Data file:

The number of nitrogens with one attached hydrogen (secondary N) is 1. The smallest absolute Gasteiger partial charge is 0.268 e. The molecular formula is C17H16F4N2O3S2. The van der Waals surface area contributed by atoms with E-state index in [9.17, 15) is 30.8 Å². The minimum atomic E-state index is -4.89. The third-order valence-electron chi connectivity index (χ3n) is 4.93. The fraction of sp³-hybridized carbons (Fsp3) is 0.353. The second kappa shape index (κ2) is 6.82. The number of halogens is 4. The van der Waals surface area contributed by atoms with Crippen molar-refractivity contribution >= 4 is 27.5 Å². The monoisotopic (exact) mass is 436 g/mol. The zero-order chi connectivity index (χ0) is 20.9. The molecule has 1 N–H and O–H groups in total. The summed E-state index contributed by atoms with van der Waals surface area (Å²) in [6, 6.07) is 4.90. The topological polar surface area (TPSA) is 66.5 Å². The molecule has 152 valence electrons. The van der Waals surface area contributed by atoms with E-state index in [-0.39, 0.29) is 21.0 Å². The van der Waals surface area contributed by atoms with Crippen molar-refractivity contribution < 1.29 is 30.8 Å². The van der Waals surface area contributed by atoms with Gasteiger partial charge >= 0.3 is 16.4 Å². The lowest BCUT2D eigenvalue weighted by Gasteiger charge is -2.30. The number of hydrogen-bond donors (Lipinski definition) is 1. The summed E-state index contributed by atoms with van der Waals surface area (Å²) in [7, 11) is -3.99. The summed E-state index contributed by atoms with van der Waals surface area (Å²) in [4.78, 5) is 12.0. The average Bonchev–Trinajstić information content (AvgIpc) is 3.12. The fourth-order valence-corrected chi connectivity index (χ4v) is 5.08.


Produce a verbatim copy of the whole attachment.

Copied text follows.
The number of nitrogens with one attached hydrogen (secondary N) is 1. The smallest absolute Gasteiger partial charge is 0.268 e. The molecular formula is C17H16F4N2O3S2. The van der Waals surface area contributed by atoms with E-state index in [9.17, 15) is 30.8 Å². The minimum atomic E-state index is -4.89. The third-order valence-electron chi connectivity index (χ3n) is 4.93. The fraction of sp³-hybridized carbons (Fsp3) is 0.353. The second kappa shape index (κ2) is 6.82. The number of halogens is 4. The van der Waals surface area contributed by atoms with Crippen molar-refractivity contribution >= 4 is 27.5 Å². The monoisotopic (exact) mass is 436 g/mol. The zero-order chi connectivity index (χ0) is 20.9. The molecule has 1 N–H and O–H groups in total. The summed E-state index contributed by atoms with van der Waals surface area (Å²) in [6, 6.07) is 4.90. The topological polar surface area (TPSA) is 66.5 Å². The molecule has 152 valence electrons. The van der Waals surface area contributed by atoms with E-state index in [-0.39, 0.29) is 21.0 Å². The van der Waals surface area contributed by atoms with Crippen molar-refractivity contribution < 1.29 is 30.8 Å². The van der Waals surface area contributed by atoms with Gasteiger partial charge >= 0.3 is 16.4 Å². The lowest BCUT2D eigenvalue weighted by Gasteiger charge is -2.30. The number of hydrogen-bond donors (Lipinski definition) is 1. The summed E-state index contributed by atoms with van der Waals surface area (Å²) in [7, 11) is -3.99. The summed E-state index contributed by atoms with van der Waals surface area (Å²) in [4.78, 5) is 12.0. The average Bonchev–Trinajstić information content (AvgIpc) is 3.12. The fourth-order valence-corrected chi connectivity index (χ4v) is 5.08.